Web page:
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7 On Your Side: Money for Home Buyers


Last Edited: Monday, 24 Nov 2008, 10:28 PM CST
Created: Monday, 24 Nov 2008, 10:28 PM CST
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AUSTIN — The ups and downs of today’s economy are making it difficult for some people to purchase a home, but some little-known and seldom-used tricks may help you get the house deal of a lifetime.

There’s no such thing as free money, but knowing how to take advantage of a good home loan these days is almost as sweet.

Jim Finegan of Taylor gave us a tour of his new two story, four bedroom house.

“It was almost like we could just move in here and keep going with our current budget, which was great for us,” Finegan said.

Finegan is using a USDA loan to purchase the house. That’s right. It’s a loan sponsored by the Department of Agriculture. USDA loans are nothing new but mortgage professionals like John McClellan say not many people know about them.

“The USDA loan is a low fixed rate with no mortgage insurance, no monthly mortgage insurance associated with it,” McClellan said.

No mortgage insurance means a borrower can save an extra $75 to $250 a month. Plus, it’s a zero down loan backed by the federal government.

“Really neat, especially for first-time homebuyers out there who want something affordable,” McClellan said.

The USDA loans come with 30 year fixed rates and unlike subprime loans with adjustable rates that got so many borrowers into financial trouble, USDA borrowers must prove they’ve had two years of continuous employment and prove they make enough money to match the house payment.

“With this loan and moving this house my actually monthly payment, including all of my taxes and escrow is only $50 a month more than what I’m paying for rent,” Finegan said.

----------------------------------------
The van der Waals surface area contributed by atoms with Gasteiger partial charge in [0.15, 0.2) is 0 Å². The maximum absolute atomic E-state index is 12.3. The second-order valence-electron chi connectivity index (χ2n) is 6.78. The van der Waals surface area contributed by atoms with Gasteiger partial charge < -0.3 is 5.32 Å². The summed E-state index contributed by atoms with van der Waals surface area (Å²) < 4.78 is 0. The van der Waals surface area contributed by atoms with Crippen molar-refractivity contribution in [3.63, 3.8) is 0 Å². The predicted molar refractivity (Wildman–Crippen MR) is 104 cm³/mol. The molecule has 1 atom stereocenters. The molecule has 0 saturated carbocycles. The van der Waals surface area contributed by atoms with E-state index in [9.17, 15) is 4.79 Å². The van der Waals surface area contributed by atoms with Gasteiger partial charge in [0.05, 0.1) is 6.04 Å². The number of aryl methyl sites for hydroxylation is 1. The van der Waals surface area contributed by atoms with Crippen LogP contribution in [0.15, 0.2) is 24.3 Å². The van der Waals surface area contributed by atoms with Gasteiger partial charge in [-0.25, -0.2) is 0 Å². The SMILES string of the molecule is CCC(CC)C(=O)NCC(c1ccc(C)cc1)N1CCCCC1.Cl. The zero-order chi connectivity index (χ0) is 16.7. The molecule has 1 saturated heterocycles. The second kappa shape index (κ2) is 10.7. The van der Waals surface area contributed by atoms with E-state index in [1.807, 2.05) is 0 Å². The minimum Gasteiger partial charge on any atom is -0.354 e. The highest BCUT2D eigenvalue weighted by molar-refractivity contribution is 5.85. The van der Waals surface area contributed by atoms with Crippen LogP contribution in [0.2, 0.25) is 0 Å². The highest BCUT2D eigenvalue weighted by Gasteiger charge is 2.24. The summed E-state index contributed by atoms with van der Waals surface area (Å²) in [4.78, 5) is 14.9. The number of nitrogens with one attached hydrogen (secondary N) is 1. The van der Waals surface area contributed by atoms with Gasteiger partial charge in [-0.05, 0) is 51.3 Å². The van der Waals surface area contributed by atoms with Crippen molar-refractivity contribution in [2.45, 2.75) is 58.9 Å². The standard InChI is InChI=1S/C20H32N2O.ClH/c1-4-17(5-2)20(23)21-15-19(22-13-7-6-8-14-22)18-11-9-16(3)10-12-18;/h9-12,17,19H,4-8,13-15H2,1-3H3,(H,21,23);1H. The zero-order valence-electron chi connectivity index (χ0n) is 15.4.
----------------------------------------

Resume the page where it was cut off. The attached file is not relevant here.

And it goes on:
But there are rules that you have to follow if you want to qualify for one of these loans. One of the big issues is the location of the house that you want to buy. The loans are geographically restrictive.

Finegan now lives in a part of Taylor that was recently farmland.

Cities with more than 25,000 people don’t qualify.

“If you want to live inside of Austin, you’re probably gonna have a hard time finding an area that qualifies for the USDA loan,” Finegan said.

Meantime, a homebuyer may also consider using gift money for a down payment and closing costs. That’s where an FHA gifting program can help.

“So if everybody wants to get together on your wedding day and give you money to put down on a home, I think that’s a great way to do it,” McClellan said.

You can bypass the blender and other traditional wedding gifts for cash for a house. However, be prepared to show the government a paper trail.

“They want to know where the funds come from,” McClellan said. “They want a source that the person giving the gift actually had the funds to give.”

You can learn more about USDA loans and gift programs by logging on to the following links:

www.usdanow.com
http://www.fha-guidelines.com/fha_gift_programs.htm

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